A Liking for Lichen

Let me come right out and say it: I love lichens. There.

The reason I love them is the same reason so many people hardly notice them (and when they do it’s usually to pressure-wash them off the patio furniture). They’re often small and unobtrusive, but they’re all around us. Whenever you get up close and personal with a lichen, you enter a completely new world. I didn’t need much encouragement to go lichen spotting in the park for one of my 30 Days Wild.

What is Lichen?

At school I was taught that lichens are a symbiosis between a fungus and an alga.  Much later I discovered that although this is broadly true, it’s a bit of an oversimplification. Yes, a lichen always has a fungal element, but it can contain cyanobacteria as well as algae (and sometimes even both).

The extent to which the algae or bacteria and the fungus depend on each other is also debatable. in many cases the fungus seems to get the best part of the bargain, making the algae or bacteria generate nutrients for it through photosynthesis while doing little more than providing shelter. I once read somewhere that a lichen is a fungus which has discovered agriculture, and this is how I tend to think of them.

How Lichens Reproduce

If you stop and think about it for a few minutes, you’ll see that the very nature of a lichen makes reproduction a complicated matter. Lichens reproduce both sexually and asexually, but however they’re to manage it, establishing a new lichen means reproducing the fungus and the algae or bacteria. This being the case, asexual reproduction is less complicated, because the lichen can just bud off a neat little package containing both fungal and algal cells. Sexual reproduction via spores results in a new fungus, which must then partner up with algae or bacteria.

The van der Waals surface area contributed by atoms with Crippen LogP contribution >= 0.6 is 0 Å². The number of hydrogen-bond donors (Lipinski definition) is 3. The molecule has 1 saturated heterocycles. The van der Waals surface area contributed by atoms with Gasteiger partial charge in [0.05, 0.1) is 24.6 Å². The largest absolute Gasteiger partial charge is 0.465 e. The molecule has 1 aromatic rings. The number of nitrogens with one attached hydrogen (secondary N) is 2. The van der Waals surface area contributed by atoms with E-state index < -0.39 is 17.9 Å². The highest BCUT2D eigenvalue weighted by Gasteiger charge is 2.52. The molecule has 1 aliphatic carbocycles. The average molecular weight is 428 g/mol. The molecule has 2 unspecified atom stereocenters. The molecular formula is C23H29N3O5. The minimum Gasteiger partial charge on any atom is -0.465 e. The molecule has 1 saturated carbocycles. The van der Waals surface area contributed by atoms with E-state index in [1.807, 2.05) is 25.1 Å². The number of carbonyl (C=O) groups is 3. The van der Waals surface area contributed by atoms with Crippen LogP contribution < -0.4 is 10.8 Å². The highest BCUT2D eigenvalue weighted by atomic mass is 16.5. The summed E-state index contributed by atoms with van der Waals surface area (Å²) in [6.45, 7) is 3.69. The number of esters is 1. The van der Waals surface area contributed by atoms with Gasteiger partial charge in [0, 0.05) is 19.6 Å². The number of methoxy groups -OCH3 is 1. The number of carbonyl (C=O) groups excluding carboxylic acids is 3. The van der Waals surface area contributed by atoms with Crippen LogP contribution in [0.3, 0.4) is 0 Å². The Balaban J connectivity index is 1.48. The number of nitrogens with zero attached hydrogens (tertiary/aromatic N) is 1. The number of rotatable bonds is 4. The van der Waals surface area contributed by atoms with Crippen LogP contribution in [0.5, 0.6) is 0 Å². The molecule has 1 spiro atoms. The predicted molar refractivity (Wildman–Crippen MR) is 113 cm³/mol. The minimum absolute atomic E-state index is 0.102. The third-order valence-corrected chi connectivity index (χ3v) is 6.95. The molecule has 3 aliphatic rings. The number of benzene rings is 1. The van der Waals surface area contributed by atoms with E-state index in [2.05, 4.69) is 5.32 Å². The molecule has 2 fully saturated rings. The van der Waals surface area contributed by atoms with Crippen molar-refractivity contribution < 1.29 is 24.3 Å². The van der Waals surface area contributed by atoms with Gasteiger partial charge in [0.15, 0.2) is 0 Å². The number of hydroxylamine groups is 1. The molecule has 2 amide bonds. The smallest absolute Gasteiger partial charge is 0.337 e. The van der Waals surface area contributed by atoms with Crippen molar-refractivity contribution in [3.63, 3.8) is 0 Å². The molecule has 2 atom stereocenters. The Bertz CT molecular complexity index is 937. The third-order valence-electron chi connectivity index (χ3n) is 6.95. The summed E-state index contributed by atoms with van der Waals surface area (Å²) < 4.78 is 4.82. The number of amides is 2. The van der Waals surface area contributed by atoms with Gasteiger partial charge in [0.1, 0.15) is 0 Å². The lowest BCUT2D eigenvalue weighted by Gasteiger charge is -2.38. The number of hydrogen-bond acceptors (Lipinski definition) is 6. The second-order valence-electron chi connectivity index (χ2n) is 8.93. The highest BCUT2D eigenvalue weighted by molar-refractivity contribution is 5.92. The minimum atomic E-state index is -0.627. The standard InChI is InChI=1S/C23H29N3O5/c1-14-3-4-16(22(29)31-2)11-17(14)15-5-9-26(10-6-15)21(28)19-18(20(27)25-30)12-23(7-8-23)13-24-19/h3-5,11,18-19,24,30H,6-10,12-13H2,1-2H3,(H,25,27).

Jam Tarts or Fruit Gums?

One thing I love about sexually reproducing lichens is their fruiting bodies. So far, it’s believed that these can be of four different types (I say believed because lichens are still mysterious in certain ways). On my lichen walk I just discovered one type of fruiting body known as apothecia, although in the interest of fairness I should say that others may have been present but unseen by me.  I don’t know all that much about lichens, but I do know that you really need a stereoscopic microscope to get to know them properly.

When I first started using the excellent lichen identification key published by the Field Studies Council, one of the instructions was to see whether the apothecia of the lichen you were looking at resembled jam tarts or fruit gums. Today I found both kinds, as these close-up pictures show (apologies for the less-than-brilliant photos, but I needed to use a high magnification with a small depth of field, and the lichens were on undulating surfaces).

Lichen Fruiting Bodies - 30 Days Wild
‘Fruit Gums’
Lichen Fruiting Bodies - 30 Days Wild
‘Jam Tarts’

Here’s what the ‘jam tarts’ tend to look like in cross section under a microscope. I made this slide a couple of years ago while studying some lichens from Chile, and it shows the structure really well. The fringe-like things under the brownish layer are sacs containing spores. The round blue shapes below are algal cells contained in a layer within the fungal ‘cup’ (or ‘pastry’, if we’re sticking with the jam tart comparison).

Jam Tart in Cross Section - 30 Days Wild

Identifying Lichens

This can be really tricky, because there’s a lot of variation in appearance caused by environmental factors such as the amount of sunshine or pollution the lichen encounters. But, like most difficult tasks, it’s fascinating and rewarding. I’d urge all of you to get hold of a magnifying glass and a set of identification charts and, instead of power-washing the lichens off your walls and patios, to become better acquainted with their complex ways.

To inspire you, here’s a few more of the lichens I found on my walk: